Tag Archives: giy

Balanced Care For Brassicas

One of Margaret Maeve’s jobs is to inspect the brassicas for white butterfly eggs and caterpillars. We cover the young seedlings in bionet to protect them from birds and butterflies.

I always look forward to removing the netting when they grow larger and stronger–it’s much more visually pleasing to see their big green leaves stretching out rather than confined under the white tunnels of fabric. Sure, it’s more work to inspect them every other day, but the bionet security blanket means weeks can easily go by without any inspection at all (out of sight, out of mind), definitely not benefiting the plants if there’s a problem that we’re not seeing. So it’s a combination of early protection and later inspection that has worked for us over the years to produce a fine crop of broccoli, cauliflower, cabbage, kale, turnip and Brussels sprouts.

While gardening isn’t everyone’s idea of fun in nature, I hope you have your own way of connecting with the great outdoors and have plenty of opportunities to indulge yourself in it!

Cheers, Melissa Xx

On Getting Your Hands Dirty: Keeping a Record

Swiss chard 2Time to hug last year’s Swiss chard goodbye and say slán to our edible rainbow. Their replacements won’t be ready to eat for another month but these guys bolted over a month ago and have also outgrown their beds here in the garden. First I picked another couple meals for us and what remains is being enjoyed by the chickens.

Next, we’ll feed the soil they’ve been occupying and plant something new. Perhaps courgette or celery or edible flowers, and we’ll rotate Swiss chard to new locations in the garden.

Crop rotation is important to prevent problems occurring with pests and diseases. Either a commitment to record-keeping or a very good memory is valuable here. I suggest writing it down. Write most garden information down. Isn’t there enough stuff and things taking up space in that head of yours already?!

Fermenting Magic

Anyone who has ever cultured vegetables knows that moment of uncontainable excitement when the first bubbles appear. After three months, one week, and five days of experimenting, at last, I think I’ve done it! It may be premature boasting but I’m confident in those seemingly magical bubbles.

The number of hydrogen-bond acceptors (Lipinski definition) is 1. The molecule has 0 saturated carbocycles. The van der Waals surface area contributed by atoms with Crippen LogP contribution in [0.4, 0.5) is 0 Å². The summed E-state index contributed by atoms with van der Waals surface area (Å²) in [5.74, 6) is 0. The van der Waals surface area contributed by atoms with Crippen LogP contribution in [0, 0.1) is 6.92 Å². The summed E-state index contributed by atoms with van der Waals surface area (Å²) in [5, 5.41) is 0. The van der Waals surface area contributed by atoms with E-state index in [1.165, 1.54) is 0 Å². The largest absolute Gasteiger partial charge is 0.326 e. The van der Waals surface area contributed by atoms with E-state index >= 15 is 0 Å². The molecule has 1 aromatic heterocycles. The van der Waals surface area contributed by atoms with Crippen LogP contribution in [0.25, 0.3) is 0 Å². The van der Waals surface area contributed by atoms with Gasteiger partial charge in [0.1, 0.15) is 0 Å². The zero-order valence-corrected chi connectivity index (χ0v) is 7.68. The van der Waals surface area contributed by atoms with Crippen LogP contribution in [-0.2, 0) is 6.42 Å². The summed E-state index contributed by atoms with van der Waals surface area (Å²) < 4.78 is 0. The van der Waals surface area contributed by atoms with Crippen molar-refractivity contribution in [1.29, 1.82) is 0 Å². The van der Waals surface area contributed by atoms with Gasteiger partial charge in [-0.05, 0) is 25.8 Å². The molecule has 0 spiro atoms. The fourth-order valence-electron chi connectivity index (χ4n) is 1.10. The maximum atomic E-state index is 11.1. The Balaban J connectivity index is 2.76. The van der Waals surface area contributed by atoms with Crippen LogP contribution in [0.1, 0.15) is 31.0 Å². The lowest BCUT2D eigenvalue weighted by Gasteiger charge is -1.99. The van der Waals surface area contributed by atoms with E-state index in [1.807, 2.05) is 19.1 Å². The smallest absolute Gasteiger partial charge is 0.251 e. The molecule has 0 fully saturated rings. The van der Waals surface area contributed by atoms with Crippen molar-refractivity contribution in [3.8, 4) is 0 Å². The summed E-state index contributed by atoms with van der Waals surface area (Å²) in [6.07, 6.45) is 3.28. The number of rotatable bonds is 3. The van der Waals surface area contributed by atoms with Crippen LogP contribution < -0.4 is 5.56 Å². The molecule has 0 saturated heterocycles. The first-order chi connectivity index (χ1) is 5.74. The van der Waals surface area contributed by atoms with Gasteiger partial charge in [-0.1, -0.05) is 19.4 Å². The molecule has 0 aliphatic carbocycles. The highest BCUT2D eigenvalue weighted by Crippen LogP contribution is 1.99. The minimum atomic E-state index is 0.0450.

I’ve tossed umpteen grams of veg to the compost and chickens as well as eaten a few less than appealing pounds just to avoid “waste guilt.” Although these earlier attempts used all organic produce, could it be that this last batch was made exclusively with veg from my very own garden?

I would like to believe veg cared for with doting hands from sow to harvest is more conducive to such biological enrichment, and that would be true.  But my failures were more likely due to practice not product as I’d done minimal research and therefore not adhered to proper room temperature and sterilization techniques.  Only time will tell if my confidence in these magical bubbles will be rewarded, but it’s looking good so far…”

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Christmas in July

 

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Impersonating a Christmas tree, our runner bean tee pee puts on a grand display.

 

In the Merry Month of May

 

As the end of May approaches it’s time to share what’s been going on around here.  The weather has been simply amazing, much too wonderful to stay indoors.

Johnny and Adrien made new window boxes, designed to fit perfectly inside the window ledge.  There’s more space for soil which should retain moisture much better.  They dry out quickly, often needing watering twice a day so I’ll also add some recycled plastic bottles for a water drip system to each box.

Another item off the Amazon wish list!  A weather vane is now adorning the roof of our chicken coop.  Nuala and Tadhg worked very well together assembling it for me.

Despite the very young man at the home and garden store telling me tires couldn’t be painted and thinking I was a bit of an eccentric, I purchased six colours of outdoor paint to transform the tire planters and I’ve been chipping away at the 42 tires over the last two days.  The students will be planting out their pumpkins in a few weeks, one plant per tire.  Cornflower, borage, and nasturtium are growing in the soil between the tires and the stone walls.  Sorry, no photo of finished tires, yet!  A work in progress…

We’re collecting pallets that will become a fence around the pumpkin area that will double as vertical flower planters and a much-needed wind block shelter for the plants.

Some lovely things around the flower gardens and farm.  Can you see the slug’s pneumostome/breathing hole?   I loved the photo of Nuala drawing her world, then saw it on the video at the end…life through a child’s eye!

I’ll leave you with a few shots from inside the tunnel.  I swear most of these plants have grown significantly in the three to seven days since the pictures were taken.  The apple tree was potted up since and the lettuce has really shot up in size.

Enjoy the last days of the merry month of May, Melissa Xx

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